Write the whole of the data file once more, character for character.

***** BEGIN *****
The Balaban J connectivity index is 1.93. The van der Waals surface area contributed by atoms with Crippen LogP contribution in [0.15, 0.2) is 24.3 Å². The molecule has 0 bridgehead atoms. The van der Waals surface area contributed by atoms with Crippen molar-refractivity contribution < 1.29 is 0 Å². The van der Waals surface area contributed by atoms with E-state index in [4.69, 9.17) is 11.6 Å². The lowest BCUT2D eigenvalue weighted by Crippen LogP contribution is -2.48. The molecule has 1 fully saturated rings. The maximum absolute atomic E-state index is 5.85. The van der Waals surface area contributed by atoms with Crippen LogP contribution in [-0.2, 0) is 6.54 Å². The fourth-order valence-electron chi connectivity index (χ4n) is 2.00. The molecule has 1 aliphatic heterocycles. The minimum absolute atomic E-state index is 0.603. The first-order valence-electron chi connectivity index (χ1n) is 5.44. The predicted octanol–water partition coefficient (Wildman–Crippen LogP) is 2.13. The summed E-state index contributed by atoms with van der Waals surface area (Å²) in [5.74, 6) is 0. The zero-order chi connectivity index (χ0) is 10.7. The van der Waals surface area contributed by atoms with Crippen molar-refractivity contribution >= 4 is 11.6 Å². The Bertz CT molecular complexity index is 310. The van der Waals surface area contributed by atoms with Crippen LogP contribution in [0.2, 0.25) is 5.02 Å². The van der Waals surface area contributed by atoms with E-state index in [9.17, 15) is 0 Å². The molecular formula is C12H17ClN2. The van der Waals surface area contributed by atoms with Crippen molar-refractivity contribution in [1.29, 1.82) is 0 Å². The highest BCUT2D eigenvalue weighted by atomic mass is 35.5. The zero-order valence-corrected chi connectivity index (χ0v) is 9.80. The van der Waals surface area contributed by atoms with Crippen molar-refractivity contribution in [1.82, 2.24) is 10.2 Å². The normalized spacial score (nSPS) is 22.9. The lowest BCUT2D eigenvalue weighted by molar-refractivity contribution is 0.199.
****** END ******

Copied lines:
The Balaban J connectivity index is 1.93. The van der Waals surface area contributed by atoms with Crippen LogP contribution in [0.15, 0.2) is 24.3 Å². The molecule has 0 bridgehead atoms. The van der Waals surface area contributed by atoms with Crippen molar-refractivity contribution < 1.29 is 0 Å². The van der Waals surface area contributed by atoms with E-state index in [4.69, 9.17) is 11.6 Å². The lowest BCUT2D eigenvalue weighted by Crippen LogP contribution is -2.48. The molecule has 1 fully saturated rings. The maximum absolute atomic E-state index is 5.85. The van der Waals surface area contributed by atoms with Crippen LogP contribution in [-0.2, 0) is 6.54 Å². The fourth-order valence-electron chi connectivity index (χ4n) is 2.00. The molecule has 1 aliphatic heterocycles. The minimum absolute atomic E-state index is 0.603. The first-order valence-electron chi connectivity index (χ1n) is 5.44. The predicted octanol–water partition coefficient (Wildman–Crippen LogP) is 2.13. The summed E-state index contributed by atoms with van der Waals surface area (Å²) in [5.74, 6) is 0. The zero-order chi connectivity index (χ0) is 10.7. The van der Waals surface area contributed by atoms with Crippen molar-refractivity contribution >= 4 is 11.6 Å². The Bertz CT molecular complexity index is 310. The van der Waals surface area contributed by atoms with Crippen LogP contribution in [0.2, 0.25) is 5.02 Å². The van der Waals surface area contributed by atoms with E-state index in [9.17, 15) is 0 Å². The molecular formula is C12H17ClN2. The van der Waals surface area contributed by atoms with Crippen molar-refractivity contribution in [1.29, 1.82) is 0 Å². The highest BCUT2D eigenvalue weighted by atomic mass is 35.5. The zero-order valence-corrected chi connectivity index (χ0v) is 9.80. The van der Waals surface area contributed by atoms with Crippen molar-refractivity contribution in [1.82, 2.24) is 10.2 Å². The normalized spacial score (nSPS) is 22.9. The lowest BCUT2D eigenvalue weighted by molar-refractivity contribution is 0.199.